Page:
We covered Projects and Project Suites in our last module. Next up then we have Checkpoints and Stores. Checkpoints to check something at a point in our test execution. Stores to store things. Obvious really.
There’s no point in building out these projects and keyword tests if you don’t have some way of checking the expected results against the actual results you see. Check points do exactly that.
You can think of check points as the manual testing equivalent of defining your expected results and then checking what actually happens against them. The result being either a pass or a fail.
The Stores component in TestComplete is linked in quite closely with check points. Essentially the TestComplete Store is a place to keep some of those expected results.
For example you can keep images in your Store to do comparisons against when you run a test and call the check point. You can keep details about objects (like a list of the objects properties) and compare these properties during test execution against a baseline stored in the Stores.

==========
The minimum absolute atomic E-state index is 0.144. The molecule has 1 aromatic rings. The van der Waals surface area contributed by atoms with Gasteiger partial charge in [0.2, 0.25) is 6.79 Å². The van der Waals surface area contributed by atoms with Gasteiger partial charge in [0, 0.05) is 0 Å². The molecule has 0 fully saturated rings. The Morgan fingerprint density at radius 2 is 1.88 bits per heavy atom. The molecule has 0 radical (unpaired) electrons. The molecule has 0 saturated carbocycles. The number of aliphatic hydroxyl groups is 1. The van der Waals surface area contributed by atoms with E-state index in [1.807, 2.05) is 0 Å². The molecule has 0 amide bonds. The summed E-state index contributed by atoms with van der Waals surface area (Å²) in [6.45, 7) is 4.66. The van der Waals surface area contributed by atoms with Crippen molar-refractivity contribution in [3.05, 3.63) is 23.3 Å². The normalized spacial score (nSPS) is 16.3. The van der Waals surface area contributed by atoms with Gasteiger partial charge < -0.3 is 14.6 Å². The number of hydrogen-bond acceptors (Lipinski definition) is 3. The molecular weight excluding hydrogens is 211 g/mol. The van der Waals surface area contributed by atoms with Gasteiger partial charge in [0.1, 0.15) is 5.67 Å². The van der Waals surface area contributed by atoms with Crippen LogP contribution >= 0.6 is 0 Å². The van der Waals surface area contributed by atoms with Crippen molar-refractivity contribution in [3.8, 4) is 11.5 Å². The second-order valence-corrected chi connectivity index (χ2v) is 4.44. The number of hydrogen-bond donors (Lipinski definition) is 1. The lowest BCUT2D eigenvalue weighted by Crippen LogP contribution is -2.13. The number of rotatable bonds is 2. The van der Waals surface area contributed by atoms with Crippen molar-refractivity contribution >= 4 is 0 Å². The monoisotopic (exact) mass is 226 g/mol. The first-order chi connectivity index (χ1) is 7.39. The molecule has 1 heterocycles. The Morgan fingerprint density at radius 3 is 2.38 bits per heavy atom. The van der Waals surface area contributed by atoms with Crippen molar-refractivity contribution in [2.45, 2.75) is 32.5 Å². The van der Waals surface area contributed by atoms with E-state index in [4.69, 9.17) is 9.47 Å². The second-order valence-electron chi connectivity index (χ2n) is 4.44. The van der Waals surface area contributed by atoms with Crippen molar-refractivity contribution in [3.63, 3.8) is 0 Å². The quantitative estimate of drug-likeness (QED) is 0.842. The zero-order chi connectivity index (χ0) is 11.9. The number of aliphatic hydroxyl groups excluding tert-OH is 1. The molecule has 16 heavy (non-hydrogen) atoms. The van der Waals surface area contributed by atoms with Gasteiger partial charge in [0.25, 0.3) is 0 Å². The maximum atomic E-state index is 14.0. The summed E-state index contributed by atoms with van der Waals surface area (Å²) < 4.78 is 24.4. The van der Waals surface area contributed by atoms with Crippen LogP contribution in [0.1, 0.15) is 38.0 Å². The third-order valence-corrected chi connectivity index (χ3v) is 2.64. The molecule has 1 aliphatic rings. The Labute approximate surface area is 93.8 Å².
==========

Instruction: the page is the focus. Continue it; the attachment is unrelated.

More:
Both of these concepts, Checkpoints and Stores, we’ll cover in this module. To start with though lets see how we can create a checkpoint and examine some of the different types of check points.
First off then lets look at how we create Checkpoints. There are two ways to do this:
1. As part of the recording process
If we go back and use one of our existing test cases we can use the append to test recording feature. We’ll append to the end of the test…..
Then as part of the recording we use the Checkpoint button in the recording bar
This presents us with the wizard for creating the property check point. Here we’ll specify the object we want to check, the property of that object we want to check, the expected value of that property and the condition it needs to meet.
In the test this gives us the Property checkpoint test item:
When, during the test execution, we get to this test item it’s here that TestComplete takes the object, property, value and condition and compares what we record with what is seen during the run. If everything matches then the checkpoint passes. If anything doesn’t match we get a fail.